“Forget them all. Come with me where you’ll never have to worry about grown up things again.” -Peter Pan
Everyone knows the story of Peter Pan. I think our family has three or four different movie versions. We have three teens in our house all at once right now. One has ADD, another has reactive attachment disorder, and another just got a shiny new driver’s license. We’re battling Peter and his shadow ever day. Responsibility and accountability are constant woes.
Tyler has reactive attachment disorder, anger issues, depression, and either bipolar disorder or ADHD…we’re not sure. We’ve tried many things for him. In the process, we’ve spend tens of thousands of dollars beyond what our insurance company covers. We haven’t gone on a family vacation, our home is in desperate need of repair and maintenance, and we don’t have college funds for our kids.
“Off we skip like the most heartless things in the world, which is what children are, but so attractive; and we have an entirely selfish time, and then we have need of special attention and we nobly return for it, confident that we shall be rewarded instead of punished.” – Peter Pan
All three of our teens were adopted. Tyler suffered the most abuse and neglect. He’s total living proof of the psychological damage that can happen during infancy and toddlerhood. His view of the world around him and the way he processes it is twisted. His temper is quick as a switch and then he runs away.
Recently, Tyler pried the alarm off of his bedroom window and lept…from the second floor (see picture above). We didn’t find him until the next day, wandering through the park.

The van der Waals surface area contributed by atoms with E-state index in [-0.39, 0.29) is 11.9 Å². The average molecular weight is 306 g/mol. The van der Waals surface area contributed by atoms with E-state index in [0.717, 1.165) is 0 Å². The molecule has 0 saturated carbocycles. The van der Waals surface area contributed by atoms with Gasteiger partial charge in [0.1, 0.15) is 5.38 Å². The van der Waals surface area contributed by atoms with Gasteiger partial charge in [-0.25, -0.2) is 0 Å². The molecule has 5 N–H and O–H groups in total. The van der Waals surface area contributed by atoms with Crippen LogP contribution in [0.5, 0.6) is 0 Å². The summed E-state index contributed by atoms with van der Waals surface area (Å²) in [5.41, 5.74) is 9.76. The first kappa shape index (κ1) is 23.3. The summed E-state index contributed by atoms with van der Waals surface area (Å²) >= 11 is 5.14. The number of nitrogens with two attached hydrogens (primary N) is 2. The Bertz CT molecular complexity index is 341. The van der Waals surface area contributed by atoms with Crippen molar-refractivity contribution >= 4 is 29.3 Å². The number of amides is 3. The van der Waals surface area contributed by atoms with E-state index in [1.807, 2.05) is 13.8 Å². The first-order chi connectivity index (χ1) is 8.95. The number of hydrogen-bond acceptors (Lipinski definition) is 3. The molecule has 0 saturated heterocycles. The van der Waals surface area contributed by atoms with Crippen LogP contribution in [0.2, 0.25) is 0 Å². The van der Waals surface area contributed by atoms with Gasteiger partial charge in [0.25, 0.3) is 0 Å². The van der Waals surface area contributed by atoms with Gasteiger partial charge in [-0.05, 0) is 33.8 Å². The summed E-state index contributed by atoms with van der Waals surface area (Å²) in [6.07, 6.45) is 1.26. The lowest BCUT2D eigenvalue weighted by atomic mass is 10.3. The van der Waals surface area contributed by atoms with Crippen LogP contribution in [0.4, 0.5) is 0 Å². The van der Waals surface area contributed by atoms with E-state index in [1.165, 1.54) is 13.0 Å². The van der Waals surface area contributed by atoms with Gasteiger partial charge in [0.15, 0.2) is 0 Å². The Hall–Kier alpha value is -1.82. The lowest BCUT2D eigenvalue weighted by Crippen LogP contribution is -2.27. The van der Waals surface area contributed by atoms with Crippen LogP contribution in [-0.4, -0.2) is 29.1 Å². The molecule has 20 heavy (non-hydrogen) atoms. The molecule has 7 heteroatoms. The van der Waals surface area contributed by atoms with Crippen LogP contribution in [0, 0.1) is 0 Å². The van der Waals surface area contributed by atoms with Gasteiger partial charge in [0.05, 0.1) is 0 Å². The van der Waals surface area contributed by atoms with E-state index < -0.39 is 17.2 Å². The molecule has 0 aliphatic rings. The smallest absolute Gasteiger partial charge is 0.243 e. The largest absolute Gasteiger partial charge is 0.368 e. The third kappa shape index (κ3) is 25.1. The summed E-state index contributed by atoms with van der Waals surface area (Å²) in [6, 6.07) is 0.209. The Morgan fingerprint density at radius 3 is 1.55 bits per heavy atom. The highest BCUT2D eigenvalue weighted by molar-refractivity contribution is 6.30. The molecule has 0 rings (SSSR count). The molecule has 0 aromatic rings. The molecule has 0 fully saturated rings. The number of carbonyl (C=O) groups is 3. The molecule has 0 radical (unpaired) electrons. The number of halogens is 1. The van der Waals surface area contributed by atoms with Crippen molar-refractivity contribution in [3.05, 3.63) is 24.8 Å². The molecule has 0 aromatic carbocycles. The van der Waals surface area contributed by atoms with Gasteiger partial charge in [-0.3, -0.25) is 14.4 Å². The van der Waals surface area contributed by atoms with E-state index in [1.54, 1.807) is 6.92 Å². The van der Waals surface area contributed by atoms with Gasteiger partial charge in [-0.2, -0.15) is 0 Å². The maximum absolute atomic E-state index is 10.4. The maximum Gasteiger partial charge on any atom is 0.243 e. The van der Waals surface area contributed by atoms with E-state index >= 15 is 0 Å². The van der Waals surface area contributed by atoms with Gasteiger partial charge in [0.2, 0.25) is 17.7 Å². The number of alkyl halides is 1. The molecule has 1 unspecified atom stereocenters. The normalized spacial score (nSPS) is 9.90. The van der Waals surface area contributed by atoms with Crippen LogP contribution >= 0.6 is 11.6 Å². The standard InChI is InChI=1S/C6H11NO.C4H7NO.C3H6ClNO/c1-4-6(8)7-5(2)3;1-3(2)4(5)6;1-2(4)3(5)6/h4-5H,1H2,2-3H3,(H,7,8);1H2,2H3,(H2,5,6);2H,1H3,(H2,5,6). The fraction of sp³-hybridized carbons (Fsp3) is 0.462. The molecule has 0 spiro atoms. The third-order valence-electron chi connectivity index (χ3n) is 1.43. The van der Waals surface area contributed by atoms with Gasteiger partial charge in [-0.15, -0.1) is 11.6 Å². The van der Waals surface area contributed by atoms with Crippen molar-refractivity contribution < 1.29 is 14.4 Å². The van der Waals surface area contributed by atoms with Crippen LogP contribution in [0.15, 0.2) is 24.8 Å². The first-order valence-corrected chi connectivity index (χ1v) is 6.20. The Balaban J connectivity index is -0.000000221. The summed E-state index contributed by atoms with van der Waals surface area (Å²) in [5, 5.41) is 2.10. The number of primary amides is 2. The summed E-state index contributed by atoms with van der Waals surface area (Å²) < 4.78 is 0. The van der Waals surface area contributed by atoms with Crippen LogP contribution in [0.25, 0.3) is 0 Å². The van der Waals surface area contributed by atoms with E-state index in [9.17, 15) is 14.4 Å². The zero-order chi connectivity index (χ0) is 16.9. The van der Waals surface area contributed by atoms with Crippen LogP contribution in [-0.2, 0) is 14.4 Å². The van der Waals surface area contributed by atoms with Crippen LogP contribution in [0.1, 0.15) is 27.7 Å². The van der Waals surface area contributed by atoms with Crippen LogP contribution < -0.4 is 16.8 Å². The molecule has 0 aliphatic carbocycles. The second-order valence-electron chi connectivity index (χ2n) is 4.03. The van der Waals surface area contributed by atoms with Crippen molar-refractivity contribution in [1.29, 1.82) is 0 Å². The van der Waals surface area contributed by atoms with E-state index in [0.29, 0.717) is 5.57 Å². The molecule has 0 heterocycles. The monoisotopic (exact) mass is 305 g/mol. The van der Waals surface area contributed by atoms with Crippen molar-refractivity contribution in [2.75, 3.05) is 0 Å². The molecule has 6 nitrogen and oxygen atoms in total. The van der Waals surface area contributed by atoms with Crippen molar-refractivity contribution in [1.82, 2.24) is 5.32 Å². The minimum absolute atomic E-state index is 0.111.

“Give him back.”
Many well meaning doctors, therapists, friends and family members have said, “Give him up. Give him back. Send him away.”
Tyler is also kind, selfless, caring, thoughtful, and vulnerable. He presents as a tough guy while in actuality he’s very overwhelmed by the world. His reactive attachment disorder causes him to seem as though he doesn’t need parents. However, he always wants to know where I am and sometimes follows me around the house like a puppy.
We deal with him a day at a time and purposely don’t discuss anything with him that’s more than one to two days ahead. We keep him close and keep activities close, only within family, school and church. We have him four more years until he turns 18 and we can only hope his improvement continues. We hope he has a future like anyone would want for their son – college, marriage, family – but we really don’t know.
Tyler’s improvement is two steps forward and one step back.We can only take a deep breath and try to prepare for whatever the day brings.
Learn more about the dynamics of attachment disorder and how to cope as a parent. Visit our video page and invite Forrest to speak to your parent group or organization.